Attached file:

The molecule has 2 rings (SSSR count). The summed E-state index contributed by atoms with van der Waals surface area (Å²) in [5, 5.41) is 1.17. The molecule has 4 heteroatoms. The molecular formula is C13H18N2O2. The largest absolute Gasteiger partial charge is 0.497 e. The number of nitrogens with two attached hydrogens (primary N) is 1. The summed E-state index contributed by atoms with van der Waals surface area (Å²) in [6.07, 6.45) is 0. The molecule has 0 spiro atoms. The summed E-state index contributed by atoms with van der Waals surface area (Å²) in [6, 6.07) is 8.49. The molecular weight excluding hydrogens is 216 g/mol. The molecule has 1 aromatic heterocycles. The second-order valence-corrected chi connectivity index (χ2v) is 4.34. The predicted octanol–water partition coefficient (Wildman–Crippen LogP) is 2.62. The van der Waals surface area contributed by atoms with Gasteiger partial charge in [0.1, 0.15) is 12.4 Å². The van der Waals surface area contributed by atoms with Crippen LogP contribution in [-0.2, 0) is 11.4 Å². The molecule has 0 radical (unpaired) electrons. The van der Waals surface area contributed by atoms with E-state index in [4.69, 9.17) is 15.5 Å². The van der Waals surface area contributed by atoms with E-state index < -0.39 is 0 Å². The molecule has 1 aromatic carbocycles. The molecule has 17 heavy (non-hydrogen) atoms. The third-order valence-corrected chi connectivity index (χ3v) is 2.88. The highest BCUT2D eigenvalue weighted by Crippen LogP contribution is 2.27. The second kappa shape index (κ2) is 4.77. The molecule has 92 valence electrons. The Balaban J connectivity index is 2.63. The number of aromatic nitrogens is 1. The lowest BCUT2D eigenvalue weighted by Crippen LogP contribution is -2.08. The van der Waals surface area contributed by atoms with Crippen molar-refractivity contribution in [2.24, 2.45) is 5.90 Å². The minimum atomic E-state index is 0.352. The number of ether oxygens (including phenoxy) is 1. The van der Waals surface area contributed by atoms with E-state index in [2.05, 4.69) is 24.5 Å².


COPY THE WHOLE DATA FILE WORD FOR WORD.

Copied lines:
The molecule has 2 rings (SSSR count). The summed E-state index contributed by atoms with van der Waals surface area (Å²) in [5, 5.41) is 1.17. The molecule has 4 heteroatoms. The molecular formula is C13H18N2O2. The largest absolute Gasteiger partial charge is 0.497 e. The number of nitrogens with two attached hydrogens (primary N) is 1. The summed E-state index contributed by atoms with van der Waals surface area (Å²) in [6.07, 6.45) is 0. The molecule has 0 spiro atoms. The summed E-state index contributed by atoms with van der Waals surface area (Å²) in [6, 6.07) is 8.49. The molecular weight excluding hydrogens is 216 g/mol. The molecule has 1 aromatic heterocycles. The second-order valence-corrected chi connectivity index (χ2v) is 4.34. The predicted octanol–water partition coefficient (Wildman–Crippen LogP) is 2.62. The van der Waals surface area contributed by atoms with Gasteiger partial charge in [0.1, 0.15) is 12.4 Å². The van der Waals surface area contributed by atoms with Crippen LogP contribution in [-0.2, 0) is 11.4 Å². The molecule has 0 radical (unpaired) electrons. The van der Waals surface area contributed by atoms with E-state index in [4.69, 9.17) is 15.5 Å². The van der Waals surface area contributed by atoms with E-state index < -0.39 is 0 Å². The molecule has 1 aromatic carbocycles. The molecule has 17 heavy (non-hydrogen) atoms. The third-order valence-corrected chi connectivity index (χ3v) is 2.88. The highest BCUT2D eigenvalue weighted by Crippen LogP contribution is 2.27. The second kappa shape index (κ2) is 4.77. The molecule has 92 valence electrons. The Balaban J connectivity index is 2.63. The number of aromatic nitrogens is 1. The lowest BCUT2D eigenvalue weighted by Crippen LogP contribution is -2.08. The van der Waals surface area contributed by atoms with Crippen molar-refractivity contribution in [2.24, 2.45) is 5.90 Å². The minimum atomic E-state index is 0.352. The number of ether oxygens (including phenoxy) is 1. The van der Waals surface area contributed by atoms with E-state index in [2.05, 4.69) is 24.5 Å².